A coping mechanism for panic attacks

(originally posted elsewhere, September 14, 2013)

Back in early 2009, I went through a very difficult thing. It triggered all sorts of mental health nastiness, which in turn triggered some horrible panic attacks. Having dealt with recurring bouts of depression and anxiety for most of my life, I am pretty quick to recognize when I need help in that arena, and to seek it out. At the time, I didn’t have a therapist with whom I had any sort of therapeutic relationship, and I had Medicaid, while I was awaiting my disability. So, finding a new counselor was a lot of frustrating red tape, and lots of cold-calling random offices.

Then, my doctor gave me a list. He even talked me through it, while using a star rating system for those names with which he was familiar. Susan was the third one I called.

By then, it was late July, over two months after the trauma that started the whole process, and I was becoming fairly discouraged. I left my standard voicemail, and moved on to the next number on the list.

She called me back, within an hour. She explained that she was about to leave town for a month, as she does every summer, but would be happy to make an appointment for me, for the week after she arrived home. Then, she proceeded to spend two full hours on the phone with me, talking me through some really sensitive stuff with compassion and grace and empathy, even though we’d never met.

This woman is one of my personal heroes. She has helped me to do so much of the growing and owning-of-the-shit that needed to happen, the last few years, in order for me to be healthy.

Anyway, I told you all of that to tell you this bit. She later taught me a wonderfully simplistic coping mechanism for the panic attacks. I’ve since shared it with tons of people, and I don’t think there’s a single one for whom it hasn’t worked. I don’t know why it has never occurred to me to share it here, before, but I know that many of you deal with panic attacks, too, so I thought it might be a good idea.

Panic hijacks your focus. It is your body reacting, physically, to a strongemotional reaction, and it snowballs. It feeds itself. Then, you feed it. You feel the panic, so not only are you now panicking over the original issue, you are now panicking because of the panic.

The best way to break that cycle is to recapture your focus, and redirect it to something entirely mundane and devoid of emotion.

So, you count. Out loud, at first, until the habit becomes so ingrained that you no longer need the speech as a part of the focus (this may never happen. The speech may always be necessary to you, and that’s okay, too.).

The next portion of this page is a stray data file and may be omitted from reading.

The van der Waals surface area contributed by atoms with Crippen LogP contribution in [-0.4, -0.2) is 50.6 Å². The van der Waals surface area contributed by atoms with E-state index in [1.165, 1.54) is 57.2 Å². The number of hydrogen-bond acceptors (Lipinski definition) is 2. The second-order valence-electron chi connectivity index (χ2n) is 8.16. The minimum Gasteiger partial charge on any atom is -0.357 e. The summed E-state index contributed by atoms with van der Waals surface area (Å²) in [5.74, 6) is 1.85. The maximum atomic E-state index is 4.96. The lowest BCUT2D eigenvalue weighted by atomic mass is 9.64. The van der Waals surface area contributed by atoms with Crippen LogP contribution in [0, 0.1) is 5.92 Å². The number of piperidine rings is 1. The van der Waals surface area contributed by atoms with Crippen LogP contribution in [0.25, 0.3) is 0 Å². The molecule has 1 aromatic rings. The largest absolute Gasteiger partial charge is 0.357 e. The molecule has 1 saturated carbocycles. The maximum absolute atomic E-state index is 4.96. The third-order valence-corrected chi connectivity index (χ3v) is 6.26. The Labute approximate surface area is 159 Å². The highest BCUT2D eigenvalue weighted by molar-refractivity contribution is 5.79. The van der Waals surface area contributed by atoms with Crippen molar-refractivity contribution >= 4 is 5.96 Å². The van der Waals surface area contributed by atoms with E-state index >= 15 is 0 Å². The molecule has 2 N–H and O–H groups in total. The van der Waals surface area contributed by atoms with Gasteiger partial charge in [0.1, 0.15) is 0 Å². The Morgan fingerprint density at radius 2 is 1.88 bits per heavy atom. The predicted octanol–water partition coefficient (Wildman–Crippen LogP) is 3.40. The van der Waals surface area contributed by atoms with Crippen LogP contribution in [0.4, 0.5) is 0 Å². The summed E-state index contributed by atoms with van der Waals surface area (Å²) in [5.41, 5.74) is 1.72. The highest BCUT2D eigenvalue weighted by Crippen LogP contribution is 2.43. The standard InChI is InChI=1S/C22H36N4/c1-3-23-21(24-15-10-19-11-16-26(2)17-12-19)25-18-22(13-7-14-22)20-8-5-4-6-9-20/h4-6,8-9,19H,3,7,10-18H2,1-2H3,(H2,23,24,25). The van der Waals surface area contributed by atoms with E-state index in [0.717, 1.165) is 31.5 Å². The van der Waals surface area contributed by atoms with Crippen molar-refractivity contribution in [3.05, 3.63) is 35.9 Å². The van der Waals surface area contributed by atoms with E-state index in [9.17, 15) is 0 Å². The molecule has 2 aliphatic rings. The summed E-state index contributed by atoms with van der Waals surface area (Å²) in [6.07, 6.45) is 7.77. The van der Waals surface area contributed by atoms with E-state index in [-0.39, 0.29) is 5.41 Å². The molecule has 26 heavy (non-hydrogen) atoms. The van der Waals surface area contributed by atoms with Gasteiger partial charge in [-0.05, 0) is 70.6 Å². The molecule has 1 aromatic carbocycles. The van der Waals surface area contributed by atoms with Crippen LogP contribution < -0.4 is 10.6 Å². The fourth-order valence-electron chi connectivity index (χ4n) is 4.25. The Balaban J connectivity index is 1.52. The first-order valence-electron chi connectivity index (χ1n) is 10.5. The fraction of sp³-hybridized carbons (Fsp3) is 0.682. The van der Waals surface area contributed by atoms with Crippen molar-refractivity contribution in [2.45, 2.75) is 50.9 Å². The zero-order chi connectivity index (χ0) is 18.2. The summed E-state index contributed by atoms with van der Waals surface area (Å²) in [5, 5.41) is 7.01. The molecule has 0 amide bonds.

It’s going to feel extremely silly, the first time or three that you try it. Practicing this skill, outside of the actual panic, though, is essential. You practice it until it becomes an automatic, habitual reaction to feeling the beginning stages of a panic attack.

Start with five. Five things you see. Five things you hear. Five things you (physically, NOT emotionally) feel. Then four of each, then three, and so on.

It’s okay to repeat. Don’t pressure yourself to come up with original items. That kind of defeats the purpose.

For instance, if I were having a panic attack right this minute, my counting would go something like this:

I see a soda can. I see my computer. I see my t-shirt. I see the carpet. I see my computer.

I hear the air conditioner. I hear distant traffic. I hear the dog breathing. I hear traffic. I hear my fingers clicking on the keyboard.

I feel carpet under my feet. I feel my head itching. I feel congestion in my chest. I feel the fabric of my pants against my skin. I feel my leg cramping.

I see my computer. I see the dog sleeping. I see a soda can. I see Kleenex.

I hear the traffic. I hear the dog breathing. I hear the air conditioner. I hear the air conditioner.

I feel congestion in my chest. I feel the carpet under my feet. I feel my leg cramping. I feel congestion in my chest.
…and so on, down to one of each, though it rarely takes that long.

The entire time, you focus on only your breathing, and the counting. Inhale before each observation, and exhale after. Do it as slowly and consciously as you can, in the moment. (inhale – “I see my computer.” – exhale)

Once the panic subsides, you may be tempted to return to the issue that caused the panic to surface in the first place. Unless that is absolutely necessary, table it for a while. Find something else to focus on. Bake some cookies (added bonus – comfort food!), or make some homemade soup. Paint something, even if it isn’t a very artistic thing. Paint a flower pot, or an old chair. Build something. Create something. Play a video game that eats up all of your focus, for a bit. Go for a walk. Call a friend to make plans for an upcoming event. Come back to the issue later, when you are calmer, and more able to focus on solutions, if there are any, or analysis, if it will help you.

Anyway. There it is, and I hope it helps some of you. If you haven’t tried it, please don’t discount it because it makes you feel silly. I felt utterly ridiculous, practicing this in Susan’s office, the first time around, but it has been an invaluable resource, since. I’ve yet to have a single panic attack, since learning this, that I couldn’t quash entirely on my own.

This is not, by any means, the only, or even best method. It is just one that worked for me, and a few other folks I know. The basic premise, though, is regaining control of your focus. If this tool doesn’t help you to do that, try finding another one that does.

Best wishes!


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